'Look,' I tried to suppress the inner surge of impatience that was burning me to talk to the boy again, 'Eddie wouldn't steal anything from anyone. There has been some misunderstanding, I believe. Now, why don't you two share the ball first? Meanwhile, I could go around and look for yours? Eddie,' I looked at him, begging 'is it okay for you?' My brother, though reluctantly, nodded, his eyes looking down at the gritty sand.

'Why do I have to share with a blatant liar like your brother? He stole my ball!' His cruel words lingered in the hot, stuffy air. The sun was like a shimmering metal plate against my bare foot. I felt my blood boiling and Eddie's hand trembled in mine.

The boy shouted for his mother, and a woman of substantial build in a skimpy swimming-suit waddled towards us. After she listened to his side of story, I was about to explain everything to her, hoping that she would help make peace between the boys, but when she turned to glare at me, I dare not open my mouth. She planted one arm on her hips firmly and raised her voice.

'Why do you let him lie like that, after he stole my son's ball?'
'I DID NOT steal it. It is mine.' My brother shouted, a vein pulsing in his temples.
'Madam', I pulled myself over and spoke to her with the all the patience I had left, 'my brother said he did not steal the ball, and he did not lie. There must have been misunderstanding...'

'Misunderstanding?', she smirked, 'Oh, maybe your brother did not steal it. He just picked it up and claimed it was his.'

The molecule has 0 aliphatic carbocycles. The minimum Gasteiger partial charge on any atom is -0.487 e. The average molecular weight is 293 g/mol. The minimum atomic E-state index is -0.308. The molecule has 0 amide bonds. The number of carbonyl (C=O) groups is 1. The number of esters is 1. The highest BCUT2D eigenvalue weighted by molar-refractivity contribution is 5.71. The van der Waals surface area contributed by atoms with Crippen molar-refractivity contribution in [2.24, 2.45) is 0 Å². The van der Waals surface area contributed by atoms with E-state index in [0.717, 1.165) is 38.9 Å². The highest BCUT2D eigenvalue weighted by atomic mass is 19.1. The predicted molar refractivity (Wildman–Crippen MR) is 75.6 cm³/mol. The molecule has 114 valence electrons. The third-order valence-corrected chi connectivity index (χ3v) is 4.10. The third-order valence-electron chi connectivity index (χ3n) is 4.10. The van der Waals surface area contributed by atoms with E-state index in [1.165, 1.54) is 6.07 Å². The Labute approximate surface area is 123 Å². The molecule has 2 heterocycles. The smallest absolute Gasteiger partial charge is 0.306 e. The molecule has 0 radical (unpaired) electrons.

'Madam', my patience was drained, 'my brother did not steal anything, nor did he lie to you'.
'Enough! Your parents should have taught you two some basic courtesy before letting you go out stealing things from people!', the woman turned to her son, 'Let's go, honey. The beach is full of such people.'

They walked away, leaving me and Eddie root to the spot. After a few minutes, Eddie released my hand, the traces of his nail imprinted on my hand. He looked at me, his eyes red-rimmed, asking me to go.

We walked along the golden curve of the beach in silence. Eddie was in front of me, his eyes glued to the sand. Every now and then, a sigh broke the silence between us.

It was then when I saw a red and white spider-man ball floating on the sea. I ran out, took it in and showed Eddie.

'Look Eddie, it must have been that boy's ball. Don't feel sad, baby. You can play it, you know.'
Eddie turned to me, but his mind was drifting somewhere else. 'Just throw it away. I won't need a ball soon.'